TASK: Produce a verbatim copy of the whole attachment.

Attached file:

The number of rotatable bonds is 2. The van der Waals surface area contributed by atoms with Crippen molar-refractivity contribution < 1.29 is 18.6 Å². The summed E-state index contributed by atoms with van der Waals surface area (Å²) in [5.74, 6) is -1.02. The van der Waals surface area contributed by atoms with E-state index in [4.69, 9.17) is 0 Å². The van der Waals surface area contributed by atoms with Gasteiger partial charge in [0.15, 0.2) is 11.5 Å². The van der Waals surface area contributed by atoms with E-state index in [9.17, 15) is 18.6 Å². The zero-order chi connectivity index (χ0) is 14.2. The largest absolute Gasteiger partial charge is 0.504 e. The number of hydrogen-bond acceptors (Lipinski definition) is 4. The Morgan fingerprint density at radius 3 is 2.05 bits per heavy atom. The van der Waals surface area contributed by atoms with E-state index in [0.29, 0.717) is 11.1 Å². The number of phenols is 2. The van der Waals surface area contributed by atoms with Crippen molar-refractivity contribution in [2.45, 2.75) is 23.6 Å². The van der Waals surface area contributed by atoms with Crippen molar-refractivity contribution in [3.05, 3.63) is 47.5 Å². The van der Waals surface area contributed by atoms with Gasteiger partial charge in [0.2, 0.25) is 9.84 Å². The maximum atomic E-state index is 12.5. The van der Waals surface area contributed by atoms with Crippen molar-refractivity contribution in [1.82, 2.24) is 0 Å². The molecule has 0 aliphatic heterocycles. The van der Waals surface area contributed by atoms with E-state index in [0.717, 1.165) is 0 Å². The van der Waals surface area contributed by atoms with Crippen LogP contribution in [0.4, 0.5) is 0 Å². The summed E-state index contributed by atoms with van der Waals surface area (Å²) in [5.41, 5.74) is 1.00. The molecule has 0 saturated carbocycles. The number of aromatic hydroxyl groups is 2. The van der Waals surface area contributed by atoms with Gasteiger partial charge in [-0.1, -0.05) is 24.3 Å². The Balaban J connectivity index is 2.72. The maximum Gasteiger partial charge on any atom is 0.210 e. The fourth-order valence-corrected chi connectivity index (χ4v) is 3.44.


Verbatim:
The number of rotatable bonds is 2. The van der Waals surface area contributed by atoms with Crippen molar-refractivity contribution < 1.29 is 18.6 Å². The summed E-state index contributed by atoms with van der Waals surface area (Å²) in [5.74, 6) is -1.02. The van der Waals surface area contributed by atoms with E-state index in [4.69, 9.17) is 0 Å². The van der Waals surface area contributed by atoms with Gasteiger partial charge in [0.15, 0.2) is 11.5 Å². The van der Waals surface area contributed by atoms with E-state index in [9.17, 15) is 18.6 Å². The zero-order chi connectivity index (χ0) is 14.2. The largest absolute Gasteiger partial charge is 0.504 e. The number of hydrogen-bond acceptors (Lipinski definition) is 4. The Morgan fingerprint density at radius 3 is 2.05 bits per heavy atom. The van der Waals surface area contributed by atoms with E-state index in [0.29, 0.717) is 11.1 Å². The number of phenols is 2. The van der Waals surface area contributed by atoms with Crippen molar-refractivity contribution in [2.45, 2.75) is 23.6 Å². The van der Waals surface area contributed by atoms with Crippen molar-refractivity contribution in [3.05, 3.63) is 47.5 Å². The van der Waals surface area contributed by atoms with Gasteiger partial charge in [0.2, 0.25) is 9.84 Å². The maximum atomic E-state index is 12.5. The van der Waals surface area contributed by atoms with Crippen molar-refractivity contribution in [1.82, 2.24) is 0 Å². The molecule has 0 aliphatic heterocycles. The van der Waals surface area contributed by atoms with E-state index in [0.717, 1.165) is 0 Å². The van der Waals surface area contributed by atoms with Crippen LogP contribution in [0.4, 0.5) is 0 Å². The summed E-state index contributed by atoms with van der Waals surface area (Å²) in [5.41, 5.74) is 1.00. The molecule has 0 saturated carbocycles. The number of aromatic hydroxyl groups is 2. The van der Waals surface area contributed by atoms with Gasteiger partial charge in [-0.1, -0.05) is 24.3 Å². The Balaban J connectivity index is 2.72. The maximum Gasteiger partial charge on any atom is 0.210 e. The fourth-order valence-corrected chi connectivity index (χ4v) is 3.44.